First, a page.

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NDP plans to give pass on tough-on-crime bill

Will trials bill get rammed through before House rises for summer?

A bill to give the courts additional procedural tools to deal with long and complex trials is due to pass the House of Commons in record time — likely without any debate at all.
 
The Fair and Efficient Criminal Trials Act would allow for so-called mega-trials. The proceedings would have an additional case management judge in the hopes of improving efficiency. The bill would allow for joint hearings and binding rulings in new retrials and would allow for up to 14 jurors to be sworn in at a time. There would also be additional measures to protect the identity of jurors.
 
“Many of these trials involve serious crimes such as drug-trafficking, organized crime, gang-related activity, white-collar crime and terrorism,” says Justice Minister Rob Nicholson. “Due to the magnitude and complexity of the evidence, the numerous charges against multiple accused and the need to call many witnesses, mega-trials can take up a lot of court time and generate excessive delays. These increase the risk of mistrials. Mega-trials may be hard to avoid, but the manner in which they are avoided can and must be improved for the benefit of all Canadians.”
 
NDP justice critic Joe Comartin is on board with the bill and has offered to help pass it in a single stroke with a unanimous motion in the House of Commons, likely to happen Thursday morning, June 16.
 
Green Party Leader Elizabeth May told the Canadian Press on June 13 that she will not give the unanimous consent required to ram the bill through.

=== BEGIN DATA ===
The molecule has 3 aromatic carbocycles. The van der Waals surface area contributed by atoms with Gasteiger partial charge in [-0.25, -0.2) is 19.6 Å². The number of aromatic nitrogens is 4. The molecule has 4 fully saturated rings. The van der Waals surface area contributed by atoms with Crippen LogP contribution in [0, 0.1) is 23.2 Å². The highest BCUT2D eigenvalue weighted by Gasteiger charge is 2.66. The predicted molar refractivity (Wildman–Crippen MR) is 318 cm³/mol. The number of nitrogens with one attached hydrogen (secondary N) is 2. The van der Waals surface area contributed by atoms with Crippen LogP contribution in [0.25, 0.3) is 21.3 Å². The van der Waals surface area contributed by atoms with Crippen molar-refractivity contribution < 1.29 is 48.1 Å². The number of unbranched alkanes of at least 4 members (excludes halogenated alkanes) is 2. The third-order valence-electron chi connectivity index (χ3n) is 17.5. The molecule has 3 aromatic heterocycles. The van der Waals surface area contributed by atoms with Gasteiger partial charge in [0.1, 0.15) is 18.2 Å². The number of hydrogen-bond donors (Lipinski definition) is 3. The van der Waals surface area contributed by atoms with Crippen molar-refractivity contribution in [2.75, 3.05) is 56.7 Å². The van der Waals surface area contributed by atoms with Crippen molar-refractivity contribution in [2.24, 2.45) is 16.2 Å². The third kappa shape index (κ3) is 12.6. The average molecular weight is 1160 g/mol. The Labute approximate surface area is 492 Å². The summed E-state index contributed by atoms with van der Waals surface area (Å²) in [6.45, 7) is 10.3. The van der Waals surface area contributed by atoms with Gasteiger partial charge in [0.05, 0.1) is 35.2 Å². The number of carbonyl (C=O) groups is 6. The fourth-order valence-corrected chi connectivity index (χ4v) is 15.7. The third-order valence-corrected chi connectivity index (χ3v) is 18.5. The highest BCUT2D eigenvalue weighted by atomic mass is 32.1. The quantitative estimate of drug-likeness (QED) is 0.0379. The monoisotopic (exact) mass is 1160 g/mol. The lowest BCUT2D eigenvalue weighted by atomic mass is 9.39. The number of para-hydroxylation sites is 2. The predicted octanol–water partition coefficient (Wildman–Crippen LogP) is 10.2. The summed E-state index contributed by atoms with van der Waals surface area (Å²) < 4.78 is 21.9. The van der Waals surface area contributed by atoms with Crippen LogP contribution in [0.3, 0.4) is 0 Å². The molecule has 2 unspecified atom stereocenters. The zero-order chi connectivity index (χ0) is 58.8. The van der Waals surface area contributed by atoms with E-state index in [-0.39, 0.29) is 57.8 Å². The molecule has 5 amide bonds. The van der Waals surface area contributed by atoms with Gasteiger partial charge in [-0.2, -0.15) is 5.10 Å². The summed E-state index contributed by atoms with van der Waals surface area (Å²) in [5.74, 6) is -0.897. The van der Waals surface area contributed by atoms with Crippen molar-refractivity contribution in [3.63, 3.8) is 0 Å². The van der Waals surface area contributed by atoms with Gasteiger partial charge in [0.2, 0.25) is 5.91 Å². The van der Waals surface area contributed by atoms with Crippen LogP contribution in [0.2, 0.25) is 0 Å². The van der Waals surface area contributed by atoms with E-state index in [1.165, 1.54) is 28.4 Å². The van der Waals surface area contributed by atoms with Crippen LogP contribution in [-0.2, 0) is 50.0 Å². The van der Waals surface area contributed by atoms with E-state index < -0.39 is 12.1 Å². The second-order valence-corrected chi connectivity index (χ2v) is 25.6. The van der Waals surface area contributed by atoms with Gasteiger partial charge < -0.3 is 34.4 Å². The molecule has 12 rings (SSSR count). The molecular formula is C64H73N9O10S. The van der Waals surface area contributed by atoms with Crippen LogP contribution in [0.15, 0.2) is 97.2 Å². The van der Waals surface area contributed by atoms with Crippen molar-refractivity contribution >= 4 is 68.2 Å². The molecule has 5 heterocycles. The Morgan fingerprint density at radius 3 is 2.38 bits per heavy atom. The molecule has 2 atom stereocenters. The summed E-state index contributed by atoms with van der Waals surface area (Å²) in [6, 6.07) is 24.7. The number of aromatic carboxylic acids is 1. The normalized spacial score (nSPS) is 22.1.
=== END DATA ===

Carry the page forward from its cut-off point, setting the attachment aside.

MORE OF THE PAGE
But Comartin says the justice system is facing a “crisis” after a mega-trial in Quebec saw 31 charges thrown out on technicalities.
 
“We basically don’t have the time to be able to do a full-blown assessment of this bill in the form of debate in the House and committee,” Comartin says. “I’m quite satisfied that is a procedural bill.”
 
Comartin points out that the bill picks up on recommendations made in a November 2008 report by former Ontario chief justice Patrick LeSage and professor Michael Code, which reviewed systemic issues related to long, complex criminal cases in the province.
 
Comartin says that the NDP will allow the bill to pass all three stages at once so it can pass through the Senate before the House rises for the summer in just a few days.
 
Liberal Leader Bob Rae is not so convinced, however, and would prefer that the bill be debated and get proper scrutiny.
 
“I’d like to see it go to the Justice Committee,” Rae says, given that the committee is due to be reconstituted in the next few days. “We would like it to be passed before the end of the session, because I do think it’s important after recent events in Quebec, with respect to the Hell’s Angels, that a very clear message be sent that Parliament is determined to make sure that we have a more effective way to deal with these trials.”
 
As for simply extending the sitting for several more days to ensure proper debate, given that the adjournment date can easily be altered, Rae is open to the idea.
 
“We’re not committed to any end-date here,” Rae says. “We’re committed to treating legislation fairly.”
 
Comartin says, however, extending the sitting is not on his agenda.
 
“That was never suggested as a possibility, and I don’t think there’s any desire to do that in any party,” Comartin says.
 
As well, Comartin’s concern about the Senate not passing the bill before rising is curious, considering that the Senate often sits for several days after the Commons rises in order to pass budget legislation, and a negotiation with the House of Commons could ensure that they would extend their own sitting to pass this crime bill as well, or to conduct a “pre-study” of the bill before it reaches them.
 
Nicholson, however, is pleased that the opposition is willing to get the bill passed in short order and is not concerned with the lack of debate.
 
“This is the same bill that we introduced last November, so it’s been out there for the past nine months, and I’m convinced that everyone has had an opportunity [to study it],” Nicholson says. “Just today, the Canadian Association of Chiefs of Police endorsed the bill.
 
“The bill and its contents are well known, and they’ve been out there for quite some time, so I’m very pleased that the bill apparently has the support of the two [opposition] parties in the House of Commons.”